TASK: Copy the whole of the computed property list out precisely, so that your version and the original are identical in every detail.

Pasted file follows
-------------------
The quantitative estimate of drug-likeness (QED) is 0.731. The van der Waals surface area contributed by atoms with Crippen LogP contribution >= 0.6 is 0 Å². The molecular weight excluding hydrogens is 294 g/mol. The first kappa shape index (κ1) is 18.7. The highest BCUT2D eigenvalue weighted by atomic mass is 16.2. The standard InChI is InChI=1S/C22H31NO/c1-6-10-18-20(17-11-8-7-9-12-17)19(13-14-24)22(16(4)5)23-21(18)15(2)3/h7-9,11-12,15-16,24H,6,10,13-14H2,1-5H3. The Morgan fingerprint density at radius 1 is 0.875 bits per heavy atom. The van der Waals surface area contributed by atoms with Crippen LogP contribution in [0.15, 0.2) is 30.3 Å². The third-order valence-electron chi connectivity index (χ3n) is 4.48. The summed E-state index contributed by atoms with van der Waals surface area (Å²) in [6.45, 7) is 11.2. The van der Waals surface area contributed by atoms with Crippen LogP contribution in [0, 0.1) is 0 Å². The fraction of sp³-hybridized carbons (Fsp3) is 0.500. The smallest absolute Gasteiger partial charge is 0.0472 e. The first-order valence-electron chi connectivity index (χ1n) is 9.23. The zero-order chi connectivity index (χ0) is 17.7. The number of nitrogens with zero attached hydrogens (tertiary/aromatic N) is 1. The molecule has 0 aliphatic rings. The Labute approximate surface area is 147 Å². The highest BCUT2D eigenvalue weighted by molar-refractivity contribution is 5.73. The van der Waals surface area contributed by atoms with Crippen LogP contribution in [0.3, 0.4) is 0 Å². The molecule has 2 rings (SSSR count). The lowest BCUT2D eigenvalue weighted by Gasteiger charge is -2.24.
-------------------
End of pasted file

The quantitative estimate of drug-likeness (QED) is 0.731. The van der Waals surface area contributed by atoms with Crippen LogP contribution >= 0.6 is 0 Å². The molecular weight excluding hydrogens is 294 g/mol. The first kappa shape index (κ1) is 18.7. The highest BCUT2D eigenvalue weighted by atomic mass is 16.2. The standard InChI is InChI=1S/C22H31NO/c1-6-10-18-20(17-11-8-7-9-12-17)19(13-14-24)22(16(4)5)23-21(18)15(2)3/h7-9,11-12,15-16,24H,6,10,13-14H2,1-5H3. The Morgan fingerprint density at radius 1 is 0.875 bits per heavy atom. The van der Waals surface area contributed by atoms with Crippen LogP contribution in [0.15, 0.2) is 30.3 Å². The third-order valence-electron chi connectivity index (χ3n) is 4.48. The summed E-state index contributed by atoms with van der Waals surface area (Å²) in [6.45, 7) is 11.2. The van der Waals surface area contributed by atoms with Crippen LogP contribution in [0, 0.1) is 0 Å². The fraction of sp³-hybridized carbons (Fsp3) is 0.500. The smallest absolute Gasteiger partial charge is 0.0472 e. The first-order valence-electron chi connectivity index (χ1n) is 9.23. The zero-order chi connectivity index (χ0) is 17.7. The number of nitrogens with zero attached hydrogens (tertiary/aromatic N) is 1. The molecule has 0 aliphatic rings. The Labute approximate surface area is 147 Å². The highest BCUT2D eigenvalue weighted by molar-refractivity contribution is 5.73. The van der Waals surface area contributed by atoms with Crippen LogP contribution in [0.3, 0.4) is 0 Å². The molecule has 2 rings (SSSR count). The lowest BCUT2D eigenvalue weighted by Gasteiger charge is -2.24.